Across the verdant Elah Valley from Tell es-Safi is the Judahite border city of Tel Azekah, where Oded Lipschits and Yuval Gadot (Tel Aviv University) and Manfred Oeming (University of Heidelberg) have completed five seasons of excavation. Azekah served as a strategic stronghold on the border with the Iron Age Philistines. This massive excavation, now the largest in Israel in terms of annual participants, is exploring what life was like for residents living on the border between ancient Judah and Philistia.
South of these two digs, the Tel Burna excavation, directed by Itzhaq Shai (Ariel University), explores the site that is the leading candidate for Biblical Libnah. The excavation is also exploring the border between Judah and Philistia, specifically asking how border communities functioned.
The Shephelah is not the only liminal region in Israel exhibiting evidence of migration. The Jezreel Valley served as the major east–west passage across Israel for those traveling from Syria and the Anatolian steppe to Egypt. The veteran archaeological excavation that is the Megiddo Expedition—Biblical Armageddon—led by Israel Finkelstein (Tel Aviv University), is gearing up for its 2018 season, as are the various research projects that are part of the Jezreel Valley Regional Project headed by Matthew Adams (W.F. Albright Institute of Archaeological Research). Across the Jezreel to the north, a few miles west of Nazareth, the upstart Tel Shimron excavation directed by Daniel Master (Wheaton College) and Mario Martin (Tel Aviv University) broke ground in the 2017 season, and its future seasons promise to further our understanding of the east–west trade that passed through the Jezreel Valley in various periods.
The Tel Akko excavation, led by Ann Killebrew (Penn State University) and Michal Artzy (University of Haifa), examines one of the most important maritime trade ports in ancient Israel. Eric Cline (The George Washington University) and Assaf Yasur-Landau (University of Haifa) have renewed excavations at Tel Kabri, a regional capital of a Middle Bronze Age Canaanite kingdom located in western Galilee, which recently made big news when the team unearthed one of the largest wine cellars in the ancient Near East. The Tel Hazor excavation, directed by legendary archaeologist Amnon Ben-Tor (The Hebrew University of Jerusalem), will begin its 29th dig season in 2018 and will continue unearthing one of the largest, most significant sites (in terms of international knowledge) of the ancient world. Finally, the Abel Beth Maacah project, led by Bob Mullins (Azusa Pacific) and Naama Yahalom-Mack and Nava Panitz-Cohen (The Hebrew University of Jerusalem), have expanded the northern Israel excavation they began in 2013. During the second season, the excavators discovered a Late Bronze Age hoard of 12 silver pieces that may help us understand who lived at this ancient border town and what their technological capabilities were. And just last season, they discovered the faience head of a bearded male in an Iron Age II context that might help us understand the ethnic makeup of the population living in this city.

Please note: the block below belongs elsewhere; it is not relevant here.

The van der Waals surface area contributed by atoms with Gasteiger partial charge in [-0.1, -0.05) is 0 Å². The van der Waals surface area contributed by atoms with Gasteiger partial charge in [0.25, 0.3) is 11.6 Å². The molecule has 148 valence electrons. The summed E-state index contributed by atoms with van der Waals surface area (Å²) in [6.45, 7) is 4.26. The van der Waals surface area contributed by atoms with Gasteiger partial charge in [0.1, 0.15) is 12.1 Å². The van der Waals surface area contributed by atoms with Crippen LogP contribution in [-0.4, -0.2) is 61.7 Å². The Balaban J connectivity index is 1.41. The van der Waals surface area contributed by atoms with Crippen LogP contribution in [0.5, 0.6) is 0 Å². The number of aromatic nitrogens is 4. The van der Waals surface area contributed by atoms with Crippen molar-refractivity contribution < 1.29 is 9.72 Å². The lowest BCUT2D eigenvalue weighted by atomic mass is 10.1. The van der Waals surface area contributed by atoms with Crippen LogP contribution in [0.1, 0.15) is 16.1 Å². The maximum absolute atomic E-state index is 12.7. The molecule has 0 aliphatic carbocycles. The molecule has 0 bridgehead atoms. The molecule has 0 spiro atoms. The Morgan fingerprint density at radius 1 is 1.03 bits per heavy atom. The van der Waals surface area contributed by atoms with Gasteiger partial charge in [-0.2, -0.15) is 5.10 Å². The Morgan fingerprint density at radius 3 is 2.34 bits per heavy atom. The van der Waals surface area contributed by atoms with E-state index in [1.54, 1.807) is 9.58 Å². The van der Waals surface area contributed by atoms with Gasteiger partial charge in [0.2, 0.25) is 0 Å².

These are only a small sample of the ongoing excavations in the Biblical world, many of which will be digging this summer. Here at BAR, we want to promote the study of—and your participation in—these archaeological excavations. To further this goal, generous donors have funded Biblical Archaeology Society scholarships, which are available to individuals who might not otherwise be able to participate in an excavation. In 2017, BAS scholarship recipients participated in excavations at Abel Beth Maacah, Tel Akko, Tel Burna, Khirbet el-Eika, Tell es-Safi, Tel Gezer, Tel Hazor, Hippos-Sussita, Khirbet el-Mastarah, Kiriath-Jearim, Lachish, Mt. Zion, Shikhin, Tel Shimron, and Khirbat al-Balu’a, Jordan.
It is my hope that you will consider signing up for one of the excavations taking place this summer. A list of 2018 excavations in the Holy Land can be found on our website at www.biblicalarchaeology.org/digs. Here, you will find dig descriptions, locations, dates, costs, websites, and contact information needed to sign up and migrate to the Holy Land—even if only for the summer. Safe travels!
“Digs 2018: Migration and Immigration in Ancient Israel” by Robert R. Cargill originally appeared in Biblical Archaeology Review, January/February 2018.